The Aim of Your Life
Whether you eat or drink, or whatever you do, do all to the glory of God.
1 Corinthians 10:31
When you confessed Jesus as Lord, you did so to the glory of God. Now whatever else you do—even the most mundane functions of life such as eating and drinking—should be focused on the glory of God. That should be the underlying attitude of your life.
Jesus observed His focus in this way: “I honor My Father…. I do not seek My own glory” (John 8:49, 50). You will grow spiritually when you follow Christ’s example of ssubmit your life to Christ’s lordship, you will be characterized by His humble desire to glorify the Father.
|February 7||God’s Holiness Revealed|
“The Lord is righteous in all His ways.”
God’s holiness is evident in everything He does, particularly in creation, the law, judgment, and salvation.
The whole purpose of the Old Testament is to reveal the holiness and righteousness of God, who is utterly perfect and pure. In fact, the Hebrew word for “holy” is used more than 600 times in the Old Testament to indicate moral perfection.
What are some areas in which we see God’s holiness? First, we see it in the original perfection of His creation: “God saw all that He had made, and behold, it was very good” (Gen. 1:31). All of creation was in tune with God’s holy character.
Later God laid down His righteous, moral law for Israel. In it He gave rules about worship and society. He prescribed penalties for murder, adultery, and stealing. He condemned lying, coveting, and many other sins. There were many rules, but they revealed a God who is infinitely right and without error, flaw, or tolerance for sin. The law showed God’s character: “The Law is holy, and the commandment is holy and righteous and good” (Rom. 7:12).
God’s holiness will ultimately be demonstrated “when the Lord Jesus shall be revealed from heaven with His mighty angels in flaming fire, dealing out retribution to those who do not know God and to those who do not obey the gospel of our Lord Jesus. And these will pay the penalty of eternal destruction, away from the presence of the Lord and from the glory of His power” (2 Thess. 1:7–9). His judgment on sin is a reflection of His holiness; He must punish it.
Perhaps the supreme expression of God’s holiness is seen in sending His Son to die on the cross (cf. Rom. 8:3–4). God paid the highest price, but it was the only price that could satisfy His holiness. Jesus Christ is Himself “the Holy and Righteous One” (Acts 3:14); so only He could “put away sin by the sacrifice of Himself” (Heb. 9:26). God’s holiness is so infinite, and our unholiness is so great, that only the sacrifice of the God–man could pay for the enormity of our sin.
Suggestions for Prayer: Thank God that He sent His Son to die for our sins, so we could be “holy and blameless before Him” (Eph. 1:4).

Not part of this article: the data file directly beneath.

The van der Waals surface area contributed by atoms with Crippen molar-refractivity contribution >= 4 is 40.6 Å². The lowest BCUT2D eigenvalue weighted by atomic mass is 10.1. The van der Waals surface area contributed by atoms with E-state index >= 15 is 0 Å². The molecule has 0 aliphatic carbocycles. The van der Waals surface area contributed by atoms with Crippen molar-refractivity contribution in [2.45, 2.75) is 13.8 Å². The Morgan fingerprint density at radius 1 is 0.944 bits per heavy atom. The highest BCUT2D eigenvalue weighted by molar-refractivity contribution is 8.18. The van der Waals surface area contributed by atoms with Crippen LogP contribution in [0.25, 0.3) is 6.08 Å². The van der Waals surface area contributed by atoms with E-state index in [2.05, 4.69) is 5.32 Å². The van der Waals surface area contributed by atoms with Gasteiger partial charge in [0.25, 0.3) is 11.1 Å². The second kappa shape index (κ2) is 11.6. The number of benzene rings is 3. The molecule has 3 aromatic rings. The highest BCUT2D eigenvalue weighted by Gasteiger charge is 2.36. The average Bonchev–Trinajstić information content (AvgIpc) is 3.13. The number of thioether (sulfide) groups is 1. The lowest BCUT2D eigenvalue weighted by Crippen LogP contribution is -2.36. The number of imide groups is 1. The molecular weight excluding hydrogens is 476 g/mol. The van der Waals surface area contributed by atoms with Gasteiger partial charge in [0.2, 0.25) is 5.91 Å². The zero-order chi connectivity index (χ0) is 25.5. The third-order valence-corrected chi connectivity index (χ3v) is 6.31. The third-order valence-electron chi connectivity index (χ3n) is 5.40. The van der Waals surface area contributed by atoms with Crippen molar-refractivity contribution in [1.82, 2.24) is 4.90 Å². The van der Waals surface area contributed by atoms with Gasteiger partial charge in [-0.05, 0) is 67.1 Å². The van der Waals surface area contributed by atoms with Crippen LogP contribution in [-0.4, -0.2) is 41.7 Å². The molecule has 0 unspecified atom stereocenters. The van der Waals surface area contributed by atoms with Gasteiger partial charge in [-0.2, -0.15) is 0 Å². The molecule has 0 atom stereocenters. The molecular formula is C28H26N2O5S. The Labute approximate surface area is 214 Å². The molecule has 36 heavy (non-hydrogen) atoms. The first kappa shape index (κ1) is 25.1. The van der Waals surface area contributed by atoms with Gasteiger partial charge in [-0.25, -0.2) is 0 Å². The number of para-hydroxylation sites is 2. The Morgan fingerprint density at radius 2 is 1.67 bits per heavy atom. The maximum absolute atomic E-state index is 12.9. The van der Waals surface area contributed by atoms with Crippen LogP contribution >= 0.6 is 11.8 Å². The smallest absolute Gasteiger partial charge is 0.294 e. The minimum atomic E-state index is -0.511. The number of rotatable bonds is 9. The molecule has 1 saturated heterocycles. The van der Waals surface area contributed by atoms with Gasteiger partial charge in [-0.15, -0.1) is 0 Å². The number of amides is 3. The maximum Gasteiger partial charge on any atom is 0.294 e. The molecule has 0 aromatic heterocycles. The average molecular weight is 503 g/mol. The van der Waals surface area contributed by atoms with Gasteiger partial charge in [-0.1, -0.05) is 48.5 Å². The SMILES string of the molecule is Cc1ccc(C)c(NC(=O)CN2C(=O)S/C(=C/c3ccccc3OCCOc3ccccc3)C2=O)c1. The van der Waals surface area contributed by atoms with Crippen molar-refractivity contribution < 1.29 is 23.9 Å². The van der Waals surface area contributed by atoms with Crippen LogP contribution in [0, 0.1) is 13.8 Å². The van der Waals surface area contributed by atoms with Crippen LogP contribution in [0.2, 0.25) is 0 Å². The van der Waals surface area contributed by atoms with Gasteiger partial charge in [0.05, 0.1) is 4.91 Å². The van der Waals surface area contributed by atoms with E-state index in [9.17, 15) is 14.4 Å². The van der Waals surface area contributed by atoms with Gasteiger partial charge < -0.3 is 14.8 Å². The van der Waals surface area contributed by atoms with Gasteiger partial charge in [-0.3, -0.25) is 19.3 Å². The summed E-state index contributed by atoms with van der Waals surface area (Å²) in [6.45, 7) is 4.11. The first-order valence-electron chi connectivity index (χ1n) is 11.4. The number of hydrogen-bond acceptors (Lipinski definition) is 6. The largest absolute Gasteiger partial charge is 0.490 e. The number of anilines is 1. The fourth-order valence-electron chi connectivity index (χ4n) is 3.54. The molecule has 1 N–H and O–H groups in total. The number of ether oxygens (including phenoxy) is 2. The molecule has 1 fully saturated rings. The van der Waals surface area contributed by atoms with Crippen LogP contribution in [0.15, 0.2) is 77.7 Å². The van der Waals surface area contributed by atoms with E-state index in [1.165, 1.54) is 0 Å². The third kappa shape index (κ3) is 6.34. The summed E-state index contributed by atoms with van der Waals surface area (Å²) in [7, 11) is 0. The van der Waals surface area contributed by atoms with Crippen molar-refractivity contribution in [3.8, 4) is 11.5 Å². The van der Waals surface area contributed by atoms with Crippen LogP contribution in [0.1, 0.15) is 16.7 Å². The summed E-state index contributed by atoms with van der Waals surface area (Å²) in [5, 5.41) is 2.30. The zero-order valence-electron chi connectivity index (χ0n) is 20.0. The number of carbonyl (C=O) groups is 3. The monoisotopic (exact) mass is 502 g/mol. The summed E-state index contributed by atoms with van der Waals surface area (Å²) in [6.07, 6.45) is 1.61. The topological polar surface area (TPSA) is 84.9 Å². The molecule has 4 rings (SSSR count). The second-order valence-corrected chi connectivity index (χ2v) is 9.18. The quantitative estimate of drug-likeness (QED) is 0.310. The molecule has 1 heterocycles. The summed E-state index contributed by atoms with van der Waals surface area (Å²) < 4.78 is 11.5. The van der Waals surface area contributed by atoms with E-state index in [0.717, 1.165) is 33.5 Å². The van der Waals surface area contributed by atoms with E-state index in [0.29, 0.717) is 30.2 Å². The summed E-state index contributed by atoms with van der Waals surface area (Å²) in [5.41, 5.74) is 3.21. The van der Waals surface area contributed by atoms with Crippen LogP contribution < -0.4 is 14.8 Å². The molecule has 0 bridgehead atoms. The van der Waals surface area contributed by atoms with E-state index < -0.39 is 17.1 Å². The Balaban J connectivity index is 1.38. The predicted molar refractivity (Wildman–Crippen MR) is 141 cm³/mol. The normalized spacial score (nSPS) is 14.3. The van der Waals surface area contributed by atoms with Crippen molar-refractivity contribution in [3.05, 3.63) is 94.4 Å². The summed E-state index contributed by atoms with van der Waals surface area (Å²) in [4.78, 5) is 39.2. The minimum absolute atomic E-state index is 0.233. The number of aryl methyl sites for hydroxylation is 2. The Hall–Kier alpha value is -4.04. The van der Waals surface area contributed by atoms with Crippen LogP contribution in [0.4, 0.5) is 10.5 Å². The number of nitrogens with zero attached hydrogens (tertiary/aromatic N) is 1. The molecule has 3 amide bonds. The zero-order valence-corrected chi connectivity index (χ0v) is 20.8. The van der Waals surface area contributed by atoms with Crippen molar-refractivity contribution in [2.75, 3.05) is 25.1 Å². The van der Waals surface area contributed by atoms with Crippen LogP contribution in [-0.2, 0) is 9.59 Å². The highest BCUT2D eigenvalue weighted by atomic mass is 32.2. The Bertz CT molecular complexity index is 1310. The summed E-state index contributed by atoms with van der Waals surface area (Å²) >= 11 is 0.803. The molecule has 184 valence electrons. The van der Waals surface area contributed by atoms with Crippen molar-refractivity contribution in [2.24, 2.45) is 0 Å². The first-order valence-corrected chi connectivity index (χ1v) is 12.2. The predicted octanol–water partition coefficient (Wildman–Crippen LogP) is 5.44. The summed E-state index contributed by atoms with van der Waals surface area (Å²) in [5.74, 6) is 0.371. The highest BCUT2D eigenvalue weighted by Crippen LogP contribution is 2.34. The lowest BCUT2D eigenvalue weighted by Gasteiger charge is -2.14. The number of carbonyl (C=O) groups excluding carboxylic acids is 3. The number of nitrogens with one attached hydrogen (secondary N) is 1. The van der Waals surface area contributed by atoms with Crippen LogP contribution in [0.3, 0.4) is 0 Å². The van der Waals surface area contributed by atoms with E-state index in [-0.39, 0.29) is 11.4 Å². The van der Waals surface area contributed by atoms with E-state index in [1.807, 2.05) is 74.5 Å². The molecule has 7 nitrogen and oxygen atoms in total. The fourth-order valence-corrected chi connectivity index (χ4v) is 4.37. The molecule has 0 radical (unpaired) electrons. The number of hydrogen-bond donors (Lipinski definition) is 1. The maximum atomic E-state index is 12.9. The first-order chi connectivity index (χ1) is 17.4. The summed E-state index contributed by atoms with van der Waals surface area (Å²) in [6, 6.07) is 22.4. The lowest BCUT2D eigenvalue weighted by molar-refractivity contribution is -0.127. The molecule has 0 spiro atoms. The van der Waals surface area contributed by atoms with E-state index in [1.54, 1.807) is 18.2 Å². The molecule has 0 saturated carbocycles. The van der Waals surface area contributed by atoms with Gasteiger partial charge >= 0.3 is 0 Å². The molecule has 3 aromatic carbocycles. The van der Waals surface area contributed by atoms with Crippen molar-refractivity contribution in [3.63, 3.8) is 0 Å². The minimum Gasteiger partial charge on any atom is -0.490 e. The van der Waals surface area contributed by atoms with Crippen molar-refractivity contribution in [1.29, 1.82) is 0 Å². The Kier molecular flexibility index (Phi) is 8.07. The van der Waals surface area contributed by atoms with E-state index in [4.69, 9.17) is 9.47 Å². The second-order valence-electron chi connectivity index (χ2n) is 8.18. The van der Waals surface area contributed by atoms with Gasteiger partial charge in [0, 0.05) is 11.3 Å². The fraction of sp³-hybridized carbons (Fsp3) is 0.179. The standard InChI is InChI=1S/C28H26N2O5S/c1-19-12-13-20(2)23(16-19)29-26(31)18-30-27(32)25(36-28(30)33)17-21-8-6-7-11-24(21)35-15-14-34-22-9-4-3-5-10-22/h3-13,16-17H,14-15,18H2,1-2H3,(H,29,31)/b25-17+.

For Further Study: Some of God’s laws for the Israelites are given in Exodus 21–23. Note in particular the penalties for breaking these laws. What does this passage teach you about God’s character?
A VOICE OUT OF THE SILENCE
And after the wind an earthquake; but the LORD was not in the earthquake: And after the earthquake a fire; but the LORD was not in the fire: and after the fire a still small voice.
—1 Kings 19:11-12
It is significant that the psalm in which the words “Be still” occur is filled with noise and commotion. The earth shakes, the waters roar and are troubled, the mountains threaten to tumble into the midst of the sea, the nations rage, the kingdoms are moved and the sound of war is heard throughout the land. Then a voice is heard out of the silence saying, “Be still, and know that I am God” ([Psalm] 46:10).
So today we must listen till our inner ears hear the words of God. When the Voice is heard, it will not be as the excited shouting of the nervous world; rather it will be the reassuring call of One of whom it was said, “He shall not cry, nor lift up, nor cause his voice to be heard in the street” (Isaiah 42:2).
It cannot be heard in the street, but it may be heard plainly enough in the heart. And that is all that matters at last. GTM018
Quiet the storms around me and still my heart, Lord, that I may hear the call of Your still small voice. Amen. 
Healings’ Extraordinary Confirmations
Large crowds followed Him from Galilee and the Decapolis and Jerusalem and Judea and from beyond Jordan.—Matt. 4:25
The healing miracles of Jesus accomplished things that surpassed and were far more significant than the obvious, immediate benefit to those healed. First, they demonstrated He was the Son of God, since no mere man could do such feats. Jesus later instructed Philip and the other disciples, “Believe Me that I am in the Father and the Father is in Me; otherwise believe because of the works themselves” (John 14:11).
Second, the marvelous healings revealed that God, through Christ, was and is compassionate to all who suffer: “Moved with compassion, Jesus touched their eyes; and immediately they regained their sight and followed Him” (Matt. 20:34).
Third, Jesus’ healings proved He was the predicted Messiah of the Old Testament. Jesus directly told John the Baptist’s disciples, “Go and report to John what you hear and see: the blind receive sight and the lame walk, the lepers are cleansed and the deaf hear, the dead are raised up, and the poor have the gospel preached to them” (Matt. 11:4–5; cf. Isa. 35:5–10; 61:1–3).
Finally, the healing miracles proved that God’s kingdom is a reality (cf. Matt. 9:35; 10:7–8). Perhaps even more marvelous for us is that Jesus’ healings were a foretaste of a future kingdom: “The eyes of the blind will be opened and the ears of the deaf will be unstopped. Then the lame will leap like a deer, and the tongue of the mute will shout for joy” (Isa. 35:5–6; cf. Ps. 96:10).